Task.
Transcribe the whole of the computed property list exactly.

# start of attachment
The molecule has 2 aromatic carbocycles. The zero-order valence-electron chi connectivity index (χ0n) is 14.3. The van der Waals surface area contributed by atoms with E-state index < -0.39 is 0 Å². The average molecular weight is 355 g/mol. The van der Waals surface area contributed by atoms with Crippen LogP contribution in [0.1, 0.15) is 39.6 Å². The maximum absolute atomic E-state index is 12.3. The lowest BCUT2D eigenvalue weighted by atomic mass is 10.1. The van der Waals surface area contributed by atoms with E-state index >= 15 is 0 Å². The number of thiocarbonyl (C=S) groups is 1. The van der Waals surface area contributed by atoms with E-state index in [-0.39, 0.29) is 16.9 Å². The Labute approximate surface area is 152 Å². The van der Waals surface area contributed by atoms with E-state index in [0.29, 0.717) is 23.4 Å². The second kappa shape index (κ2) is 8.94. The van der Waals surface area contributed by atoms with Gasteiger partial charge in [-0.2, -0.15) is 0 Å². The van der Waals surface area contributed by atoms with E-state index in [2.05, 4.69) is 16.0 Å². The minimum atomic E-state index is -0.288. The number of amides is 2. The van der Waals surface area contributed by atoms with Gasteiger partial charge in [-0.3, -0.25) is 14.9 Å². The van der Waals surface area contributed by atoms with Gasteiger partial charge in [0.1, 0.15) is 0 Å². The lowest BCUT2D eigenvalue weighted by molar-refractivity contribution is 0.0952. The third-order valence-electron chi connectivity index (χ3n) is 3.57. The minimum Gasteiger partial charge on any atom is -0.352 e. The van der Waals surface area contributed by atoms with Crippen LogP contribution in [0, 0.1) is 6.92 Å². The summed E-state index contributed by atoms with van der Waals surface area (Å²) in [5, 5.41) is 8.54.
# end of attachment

The molecule has 2 aromatic carbocycles. The zero-order valence-electron chi connectivity index (χ0n) is 14.3. The van der Waals surface area contributed by atoms with E-state index < -0.39 is 0 Å². The average molecular weight is 355 g/mol. The van der Waals surface area contributed by atoms with Crippen LogP contribution in [0.1, 0.15) is 39.6 Å². The maximum absolute atomic E-state index is 12.3. The lowest BCUT2D eigenvalue weighted by atomic mass is 10.1. The van der Waals surface area contributed by atoms with E-state index >= 15 is 0 Å². The number of thiocarbonyl (C=S) groups is 1. The van der Waals surface area contributed by atoms with E-state index in [-0.39, 0.29) is 16.9 Å². The Labute approximate surface area is 152 Å². The van der Waals surface area contributed by atoms with E-state index in [0.29, 0.717) is 23.4 Å². The second kappa shape index (κ2) is 8.94. The van der Waals surface area contributed by atoms with Gasteiger partial charge in [-0.2, -0.15) is 0 Å². The van der Waals surface area contributed by atoms with E-state index in [2.05, 4.69) is 16.0 Å². The minimum atomic E-state index is -0.288. The number of amides is 2. The van der Waals surface area contributed by atoms with Gasteiger partial charge in [-0.3, -0.25) is 14.9 Å². The van der Waals surface area contributed by atoms with Gasteiger partial charge in [0.1, 0.15) is 0 Å². The lowest BCUT2D eigenvalue weighted by molar-refractivity contribution is 0.0952. The third-order valence-electron chi connectivity index (χ3n) is 3.57. The minimum Gasteiger partial charge on any atom is -0.352 e. The van der Waals surface area contributed by atoms with Crippen LogP contribution in [0, 0.1) is 6.92 Å². The summed E-state index contributed by atoms with van der Waals surface area (Å²) in [5, 5.41) is 8.54.